TURNING NO INTO A YES: How Our Decisions Impact Our Sense of Self

The Power of Saying No

Have you ever pondered over how our day-to-day decisions shape who we are? Warren Buffett gave us a hint when he said, “The difference between successful people and very successful people is that very successful people say no to almost everything.” Now, that's quite an eye-opening thought, isn't it?

When we stop and think about it, we're always saying ‘yes' to something. While you scroll through Facebook or munch on a sandwich, you're saying ‘yes.' And even right now, as you read this, you're saying ‘yes' to something. But remember, all these yes’s come with a flip side; they silently say ‘no' to almost everything else. And none of these decisions are free – there's always an opportunity cost.

Actions as Mirrors of Identity

It's fascinating how our choices play into the picture we paint of ourselves. Researchers Ronit Bodner and Drazen Prelec have an interesting take on this. They call it ‘self-signaling.' Basically, the actions we take send us messages about who we are. Like when you're up with the birds for a run, you're subtly telling yourself, “Hey, I'm an early riser who cares about fitness!”

Nassim Nicholas Taleb, in his book ‘Skin in the Game' tells us that our actions are the truest reflection of what we value. Simon Sinek echoes this in ‘Start with Why' when he says our actions tell the story of what we believe in.

Our actions express our priorities. If we act against our own beliefs, it creates an uncomfortable inner conflict, what psychologists call cognitive dissonance. This can trip up our confidence. But when our actions align with our beliefs, that's where the magic happens, and confidence blooms.


Decisions Shape Our Past, Present, and Future

Each choice we make plays a part in shaping our identity. The person you are today is a product of your yesterdays. And the person you'll become tomorrow is being molded by the choices you're making right now. And here's the kicker: even your memories of your past self can change based on your current and future choices.

In other words, the past is fluid. Regardless of any knots and tangles in your past, you can reshape it through the choices you make moving forward. Your present can align with your future aspirations when you start saying ‘yes' to things that resonate with who you want to become.

Zig Ziglar put it brilliantly when he said, “You've got to be before you can do and do before you can have.” In essence, you become who you want to be by acting in ways that reflect that identity.

In his book ‘Essentialism: The Disciplined Pursuit of Less, Greg McKeown champions the importance of saying ‘no' to most things. It's a concept Warren Buffett, too, swears by. Jim Collins, the author of ‘Good to Great,' reminds us that if we're trying to prioritize everything, we're really prioritizing nothing. We need to be careful not to get caught up in the small stuff.


So, here's the takeaway

The secret to becoming the best version of yourself is rooted in the power of saying ‘no’. By deciding on your top priorities, saying ‘yes' to what aligns with your goals, and understanding how your actions signal your identity, you set yourself on the road to success. The question now is, who will you become tomorrow? The answer lies in what you choose to do today.


Curious about this topic? Here are some common questions:

Why does saying ‘no' matter so much?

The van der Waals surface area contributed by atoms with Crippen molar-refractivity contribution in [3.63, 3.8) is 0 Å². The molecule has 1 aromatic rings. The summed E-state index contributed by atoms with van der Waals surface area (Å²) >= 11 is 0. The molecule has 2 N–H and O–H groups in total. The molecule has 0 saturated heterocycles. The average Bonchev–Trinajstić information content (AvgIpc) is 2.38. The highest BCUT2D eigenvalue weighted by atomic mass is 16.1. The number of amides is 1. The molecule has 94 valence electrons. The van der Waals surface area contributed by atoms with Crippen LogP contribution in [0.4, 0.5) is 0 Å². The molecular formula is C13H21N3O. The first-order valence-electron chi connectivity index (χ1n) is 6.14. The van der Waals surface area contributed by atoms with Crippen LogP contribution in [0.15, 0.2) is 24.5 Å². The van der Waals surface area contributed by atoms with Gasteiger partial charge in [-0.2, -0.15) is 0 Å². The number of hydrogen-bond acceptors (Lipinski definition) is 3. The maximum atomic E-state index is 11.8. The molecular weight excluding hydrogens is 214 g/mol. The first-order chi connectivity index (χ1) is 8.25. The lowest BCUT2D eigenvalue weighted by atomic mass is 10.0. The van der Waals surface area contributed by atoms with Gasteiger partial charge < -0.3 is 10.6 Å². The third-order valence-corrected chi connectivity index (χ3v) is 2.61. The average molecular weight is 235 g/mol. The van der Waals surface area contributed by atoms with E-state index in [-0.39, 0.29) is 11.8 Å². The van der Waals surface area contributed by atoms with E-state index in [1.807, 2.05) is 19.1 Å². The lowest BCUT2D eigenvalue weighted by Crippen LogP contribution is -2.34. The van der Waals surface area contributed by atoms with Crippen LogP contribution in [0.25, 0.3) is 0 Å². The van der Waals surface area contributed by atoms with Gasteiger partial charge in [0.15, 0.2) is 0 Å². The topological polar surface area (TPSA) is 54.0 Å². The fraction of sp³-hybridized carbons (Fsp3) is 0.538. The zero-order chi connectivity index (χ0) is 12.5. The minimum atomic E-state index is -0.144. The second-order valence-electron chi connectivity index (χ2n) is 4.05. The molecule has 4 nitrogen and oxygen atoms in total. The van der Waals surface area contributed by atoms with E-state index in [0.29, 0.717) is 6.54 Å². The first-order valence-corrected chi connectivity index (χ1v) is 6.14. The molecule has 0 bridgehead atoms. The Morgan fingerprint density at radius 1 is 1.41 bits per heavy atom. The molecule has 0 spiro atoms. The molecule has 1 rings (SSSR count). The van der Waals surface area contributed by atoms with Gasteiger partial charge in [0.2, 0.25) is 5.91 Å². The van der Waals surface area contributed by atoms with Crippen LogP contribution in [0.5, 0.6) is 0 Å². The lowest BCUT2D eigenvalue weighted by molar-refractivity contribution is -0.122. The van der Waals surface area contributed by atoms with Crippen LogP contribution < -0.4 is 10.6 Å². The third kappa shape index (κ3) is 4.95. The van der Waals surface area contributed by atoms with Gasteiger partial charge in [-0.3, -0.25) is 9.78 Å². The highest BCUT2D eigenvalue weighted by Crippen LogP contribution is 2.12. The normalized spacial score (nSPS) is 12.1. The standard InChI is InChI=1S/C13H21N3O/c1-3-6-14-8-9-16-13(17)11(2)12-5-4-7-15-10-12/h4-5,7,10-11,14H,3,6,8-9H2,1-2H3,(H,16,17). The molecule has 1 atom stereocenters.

Well, saying ‘no' helps us to focus on what truly matters, things that align with our goals and values. It keeps us from spreading ourselves too thin and helps us keep our eye on the prize.

How does ‘self-signaling' work in shaping our identity?

Self-signaling is the idea that our actions send messages about who we are. Every time we make a decision or take an action, we're telling ourselves something about who we are and what we value.

What does ‘redeeming the past' mean?

‘Redeeming the past' means that we can reshape our perceptions and memories of the past by making positive decisions in the present and future. So, no matter what happened in the past, it's never too late to make positive changes!

What is ‘cognitive dissonance'?

Cognitive dissonance refers to the discomfort we feel when our actions are not in line with our beliefs or values. It's that nagging feeling when you're doing something that you know goes against what you truly believe in.

Why is prioritizing important in our lives?

Prioritizing is essential because it helps us focus our time and energy on what really matters. Instead of getting overwhelmed by a multitude of tasks or goals, prioritizing allows us to concentrate on the most important things that align with our personal and professional goals.

How can our actions today affect our memories of the past?

Our actions today can affect our memories of the past because our current experiences and decisions can change how we perceive past events. For example, if you take up running and start to see yourself as a fit and active person, you might remember past events related to fitness differently.

What does Zig Ziglar mean by “You've got to be before you can do and do before you can have”?

Zig Ziglar's quote is about the importance of identity in guiding our actions and ultimately shaping our lives. In essence, he's saying that you need to identify (or ‘be') who you want to be, then act (‘do') in a way that aligns with that identity, in order to achieve (‘have') the life you want.


  • Looking at the decisions you've made recently, what do they tell you about who you are today and who you aspire to be in the future?


  • If you gave yourself permission to say ‘no' more often, how do you think it could influence your current life path and self-identity?


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